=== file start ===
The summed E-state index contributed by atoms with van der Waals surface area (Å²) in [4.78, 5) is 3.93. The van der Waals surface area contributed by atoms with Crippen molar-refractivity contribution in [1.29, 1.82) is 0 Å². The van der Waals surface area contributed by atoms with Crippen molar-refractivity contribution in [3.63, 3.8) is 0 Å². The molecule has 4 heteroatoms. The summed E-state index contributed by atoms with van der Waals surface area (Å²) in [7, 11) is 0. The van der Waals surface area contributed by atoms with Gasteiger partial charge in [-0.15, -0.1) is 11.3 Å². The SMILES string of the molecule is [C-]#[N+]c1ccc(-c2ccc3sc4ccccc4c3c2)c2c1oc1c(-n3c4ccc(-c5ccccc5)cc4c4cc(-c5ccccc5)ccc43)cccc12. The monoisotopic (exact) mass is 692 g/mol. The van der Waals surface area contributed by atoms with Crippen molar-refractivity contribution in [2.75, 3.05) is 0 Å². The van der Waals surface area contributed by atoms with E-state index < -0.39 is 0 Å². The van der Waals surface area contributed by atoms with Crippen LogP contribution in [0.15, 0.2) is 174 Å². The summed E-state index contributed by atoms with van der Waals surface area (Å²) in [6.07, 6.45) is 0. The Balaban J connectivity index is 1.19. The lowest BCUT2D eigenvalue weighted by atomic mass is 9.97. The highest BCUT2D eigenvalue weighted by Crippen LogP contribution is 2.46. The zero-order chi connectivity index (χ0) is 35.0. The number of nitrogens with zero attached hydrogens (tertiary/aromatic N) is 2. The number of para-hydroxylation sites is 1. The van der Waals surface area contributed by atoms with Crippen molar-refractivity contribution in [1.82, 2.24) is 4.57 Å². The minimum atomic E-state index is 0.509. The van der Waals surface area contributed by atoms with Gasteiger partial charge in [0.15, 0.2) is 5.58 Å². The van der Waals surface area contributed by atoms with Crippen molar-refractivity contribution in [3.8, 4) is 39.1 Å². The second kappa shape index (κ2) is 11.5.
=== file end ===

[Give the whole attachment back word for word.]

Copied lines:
The summed E-state index contributed by atoms with van der Waals surface area (Å²) in [4.78, 5) is 3.93. The van der Waals surface area contributed by atoms with Crippen molar-refractivity contribution in [1.29, 1.82) is 0 Å². The van der Waals surface area contributed by atoms with Crippen molar-refractivity contribution in [3.63, 3.8) is 0 Å². The molecule has 4 heteroatoms. The summed E-state index contributed by atoms with van der Waals surface area (Å²) in [7, 11) is 0. The van der Waals surface area contributed by atoms with Gasteiger partial charge in [-0.15, -0.1) is 11.3 Å². The SMILES string of the molecule is [C-]#[N+]c1ccc(-c2ccc3sc4ccccc4c3c2)c2c1oc1c(-n3c4ccc(-c5ccccc5)cc4c4cc(-c5ccccc5)ccc43)cccc12. The monoisotopic (exact) mass is 692 g/mol. The van der Waals surface area contributed by atoms with Crippen molar-refractivity contribution in [2.75, 3.05) is 0 Å². The van der Waals surface area contributed by atoms with E-state index < -0.39 is 0 Å². The van der Waals surface area contributed by atoms with Crippen LogP contribution in [0.15, 0.2) is 174 Å². The summed E-state index contributed by atoms with van der Waals surface area (Å²) in [6.07, 6.45) is 0. The Balaban J connectivity index is 1.19. The lowest BCUT2D eigenvalue weighted by atomic mass is 9.97. The highest BCUT2D eigenvalue weighted by Crippen LogP contribution is 2.46. The zero-order chi connectivity index (χ0) is 35.0. The number of nitrogens with zero attached hydrogens (tertiary/aromatic N) is 2. The number of para-hydroxylation sites is 1. The van der Waals surface area contributed by atoms with Crippen molar-refractivity contribution in [1.82, 2.24) is 4.57 Å². The minimum atomic E-state index is 0.509. The van der Waals surface area contributed by atoms with Gasteiger partial charge in [0.15, 0.2) is 5.58 Å². The van der Waals surface area contributed by atoms with Crippen molar-refractivity contribution in [3.8, 4) is 39.1 Å². The second kappa shape index (κ2) is 11.5.